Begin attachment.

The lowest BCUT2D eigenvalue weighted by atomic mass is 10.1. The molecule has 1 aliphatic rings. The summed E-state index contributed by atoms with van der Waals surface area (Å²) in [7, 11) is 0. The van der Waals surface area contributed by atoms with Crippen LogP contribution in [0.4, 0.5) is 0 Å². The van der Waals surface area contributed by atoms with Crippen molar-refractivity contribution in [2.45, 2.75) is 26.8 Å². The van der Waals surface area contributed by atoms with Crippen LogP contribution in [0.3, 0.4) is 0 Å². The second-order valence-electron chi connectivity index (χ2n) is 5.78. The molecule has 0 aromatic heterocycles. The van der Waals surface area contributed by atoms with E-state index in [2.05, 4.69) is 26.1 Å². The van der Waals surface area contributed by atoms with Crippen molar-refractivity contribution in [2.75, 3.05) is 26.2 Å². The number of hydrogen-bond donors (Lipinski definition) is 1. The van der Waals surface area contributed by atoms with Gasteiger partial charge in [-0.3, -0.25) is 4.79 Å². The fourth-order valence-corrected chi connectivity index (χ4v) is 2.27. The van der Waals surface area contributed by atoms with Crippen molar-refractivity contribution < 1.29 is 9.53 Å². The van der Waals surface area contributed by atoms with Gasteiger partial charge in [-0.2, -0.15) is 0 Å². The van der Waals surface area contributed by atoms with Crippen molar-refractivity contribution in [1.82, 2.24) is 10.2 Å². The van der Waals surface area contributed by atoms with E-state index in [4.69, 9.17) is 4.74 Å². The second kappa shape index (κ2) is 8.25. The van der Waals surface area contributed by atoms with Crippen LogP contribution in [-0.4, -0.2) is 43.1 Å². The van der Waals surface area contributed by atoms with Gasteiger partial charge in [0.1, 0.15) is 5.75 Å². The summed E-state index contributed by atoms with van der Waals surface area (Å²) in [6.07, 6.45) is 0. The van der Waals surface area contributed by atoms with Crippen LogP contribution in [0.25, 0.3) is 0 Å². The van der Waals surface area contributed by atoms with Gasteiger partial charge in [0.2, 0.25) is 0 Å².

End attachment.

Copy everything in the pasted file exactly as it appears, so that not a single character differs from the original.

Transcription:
The lowest BCUT2D eigenvalue weighted by atomic mass is 10.1. The molecule has 1 aliphatic rings. The summed E-state index contributed by atoms with van der Waals surface area (Å²) in [7, 11) is 0. The van der Waals surface area contributed by atoms with Crippen LogP contribution in [0.4, 0.5) is 0 Å². The van der Waals surface area contributed by atoms with Crippen molar-refractivity contribution in [2.45, 2.75) is 26.8 Å². The van der Waals surface area contributed by atoms with Crippen LogP contribution in [0.3, 0.4) is 0 Å². The second-order valence-electron chi connectivity index (χ2n) is 5.78. The molecule has 0 aromatic heterocycles. The van der Waals surface area contributed by atoms with E-state index in [2.05, 4.69) is 26.1 Å². The van der Waals surface area contributed by atoms with Crippen molar-refractivity contribution in [2.75, 3.05) is 26.2 Å². The number of hydrogen-bond donors (Lipinski definition) is 1. The van der Waals surface area contributed by atoms with Gasteiger partial charge in [-0.3, -0.25) is 4.79 Å². The fourth-order valence-corrected chi connectivity index (χ4v) is 2.27. The van der Waals surface area contributed by atoms with Crippen molar-refractivity contribution < 1.29 is 9.53 Å². The van der Waals surface area contributed by atoms with Gasteiger partial charge in [-0.2, -0.15) is 0 Å². The van der Waals surface area contributed by atoms with Crippen molar-refractivity contribution in [1.82, 2.24) is 10.2 Å². The van der Waals surface area contributed by atoms with E-state index in [4.69, 9.17) is 4.74 Å². The second kappa shape index (κ2) is 8.25. The van der Waals surface area contributed by atoms with Crippen LogP contribution in [-0.4, -0.2) is 43.1 Å². The van der Waals surface area contributed by atoms with Gasteiger partial charge in [0.1, 0.15) is 5.75 Å². The summed E-state index contributed by atoms with van der Waals surface area (Å²) in [6.07, 6.45) is 0. The van der Waals surface area contributed by atoms with Crippen LogP contribution in [0.25, 0.3) is 0 Å². The van der Waals surface area contributed by atoms with Gasteiger partial charge in [0.2, 0.25) is 0 Å².